Diniar had several different colours of puzzle made, and in was interesting to see the look on people faces as they realised that it wasn't a straight exchange and they had to make a choice. Of course there were a few German exchangers there and in those cases Diniar took over and explained everything in German. I kept up with his comments as best as possible. After the exchange was made, I'd take a photo of Diniar and the other exchanger with their puzzles, and check off the exchange on a sheet we'd been provided with so that we could keep track of everyone we'd exchanged with. The whole process took over 5 hours! Now when you consider that some people had a much longer explanation than mine, you can probably understand why. As a thank you, Diniar kindly gave me a copy of his exchange puzzle which I'll be reviewing soon. It's a fun puzzle, and a nice twist to other similar styled sliding tile puzzles.

I have to admit it was a great experience, and I hope to be able to take part in the exchange myself next time... I'm going to have to start making the puzzles now to be ready in time though!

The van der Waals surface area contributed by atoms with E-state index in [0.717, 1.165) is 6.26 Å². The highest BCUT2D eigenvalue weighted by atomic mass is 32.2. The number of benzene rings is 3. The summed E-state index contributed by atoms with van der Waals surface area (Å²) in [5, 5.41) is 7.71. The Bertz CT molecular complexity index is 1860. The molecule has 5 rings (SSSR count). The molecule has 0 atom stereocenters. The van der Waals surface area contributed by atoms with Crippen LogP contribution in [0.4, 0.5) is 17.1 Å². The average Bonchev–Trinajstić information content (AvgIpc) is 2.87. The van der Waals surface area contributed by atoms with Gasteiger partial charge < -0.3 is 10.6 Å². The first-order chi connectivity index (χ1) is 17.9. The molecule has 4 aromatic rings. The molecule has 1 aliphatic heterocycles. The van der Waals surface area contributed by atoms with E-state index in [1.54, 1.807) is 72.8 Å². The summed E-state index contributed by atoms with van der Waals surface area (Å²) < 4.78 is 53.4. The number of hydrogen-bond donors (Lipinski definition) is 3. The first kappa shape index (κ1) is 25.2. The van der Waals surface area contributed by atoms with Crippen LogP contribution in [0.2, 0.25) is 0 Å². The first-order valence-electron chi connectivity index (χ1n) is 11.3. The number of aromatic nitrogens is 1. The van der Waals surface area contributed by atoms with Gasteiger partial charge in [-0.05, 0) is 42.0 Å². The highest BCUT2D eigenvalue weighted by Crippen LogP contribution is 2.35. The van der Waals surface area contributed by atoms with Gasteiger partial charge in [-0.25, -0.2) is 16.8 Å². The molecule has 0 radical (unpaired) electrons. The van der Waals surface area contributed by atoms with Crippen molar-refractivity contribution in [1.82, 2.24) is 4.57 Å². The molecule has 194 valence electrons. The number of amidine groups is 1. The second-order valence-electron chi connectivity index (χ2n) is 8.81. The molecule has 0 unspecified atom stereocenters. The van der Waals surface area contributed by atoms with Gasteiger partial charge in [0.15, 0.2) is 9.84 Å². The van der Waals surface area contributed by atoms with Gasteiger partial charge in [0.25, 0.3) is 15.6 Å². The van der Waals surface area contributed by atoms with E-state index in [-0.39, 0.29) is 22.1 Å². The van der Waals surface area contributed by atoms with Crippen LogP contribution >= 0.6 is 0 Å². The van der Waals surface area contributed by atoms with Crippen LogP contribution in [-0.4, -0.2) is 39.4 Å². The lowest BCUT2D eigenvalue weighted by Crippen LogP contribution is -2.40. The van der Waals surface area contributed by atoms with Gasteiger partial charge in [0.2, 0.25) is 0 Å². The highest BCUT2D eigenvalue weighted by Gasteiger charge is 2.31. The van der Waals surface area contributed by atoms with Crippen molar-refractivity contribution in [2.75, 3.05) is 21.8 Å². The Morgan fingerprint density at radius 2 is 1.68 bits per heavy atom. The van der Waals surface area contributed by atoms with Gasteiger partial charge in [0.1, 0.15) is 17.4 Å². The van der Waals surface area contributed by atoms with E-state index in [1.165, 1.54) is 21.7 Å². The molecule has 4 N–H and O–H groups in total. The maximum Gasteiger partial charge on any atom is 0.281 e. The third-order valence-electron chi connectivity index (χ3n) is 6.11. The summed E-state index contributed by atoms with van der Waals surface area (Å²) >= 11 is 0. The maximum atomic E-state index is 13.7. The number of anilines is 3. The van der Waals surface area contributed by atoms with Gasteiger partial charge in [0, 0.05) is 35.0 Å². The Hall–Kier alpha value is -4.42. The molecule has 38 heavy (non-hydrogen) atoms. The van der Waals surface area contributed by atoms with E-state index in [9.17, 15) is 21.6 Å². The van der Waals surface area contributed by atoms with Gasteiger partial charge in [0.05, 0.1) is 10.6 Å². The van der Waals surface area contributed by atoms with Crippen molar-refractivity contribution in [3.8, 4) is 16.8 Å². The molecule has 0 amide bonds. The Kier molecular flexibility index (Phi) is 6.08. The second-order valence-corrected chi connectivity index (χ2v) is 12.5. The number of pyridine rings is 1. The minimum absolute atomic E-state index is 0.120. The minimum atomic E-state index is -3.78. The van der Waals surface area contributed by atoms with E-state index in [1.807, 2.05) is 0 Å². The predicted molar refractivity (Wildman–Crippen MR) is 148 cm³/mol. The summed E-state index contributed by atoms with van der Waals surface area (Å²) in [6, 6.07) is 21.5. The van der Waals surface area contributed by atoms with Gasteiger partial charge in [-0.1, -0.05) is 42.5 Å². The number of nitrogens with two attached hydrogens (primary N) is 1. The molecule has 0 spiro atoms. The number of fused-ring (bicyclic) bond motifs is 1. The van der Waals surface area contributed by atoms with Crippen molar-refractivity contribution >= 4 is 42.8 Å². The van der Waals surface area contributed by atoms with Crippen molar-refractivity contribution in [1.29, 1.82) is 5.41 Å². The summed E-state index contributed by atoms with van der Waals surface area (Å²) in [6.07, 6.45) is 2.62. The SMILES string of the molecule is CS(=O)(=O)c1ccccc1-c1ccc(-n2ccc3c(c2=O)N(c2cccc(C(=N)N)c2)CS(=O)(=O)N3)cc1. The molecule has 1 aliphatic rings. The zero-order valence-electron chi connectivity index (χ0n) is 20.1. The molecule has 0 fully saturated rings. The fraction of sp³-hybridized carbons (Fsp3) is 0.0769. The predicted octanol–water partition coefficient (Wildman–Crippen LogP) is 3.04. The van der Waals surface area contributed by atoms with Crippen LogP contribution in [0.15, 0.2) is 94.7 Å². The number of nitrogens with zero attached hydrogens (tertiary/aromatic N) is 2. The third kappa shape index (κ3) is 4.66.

All the exchange puzzles - click for full size

All the exchange puzzles - click for full size

All the exchange puzzles - click for full size

All the exchange puzzles - click for full size

While I'd love to talk through every single exchange puzzle, as you can see there are just far too many to go through. There were a few stand out stories which were told with the puzzles, so I'll talk about them here, and then there's a few more puzzles that I really liked from the exchange which I hunted out on the day of the Puzzle Party to add to my collection, so I'll talk about those later. I'm not listing these in any real order other than the order in which I remember the stories, so there's not favoritism here.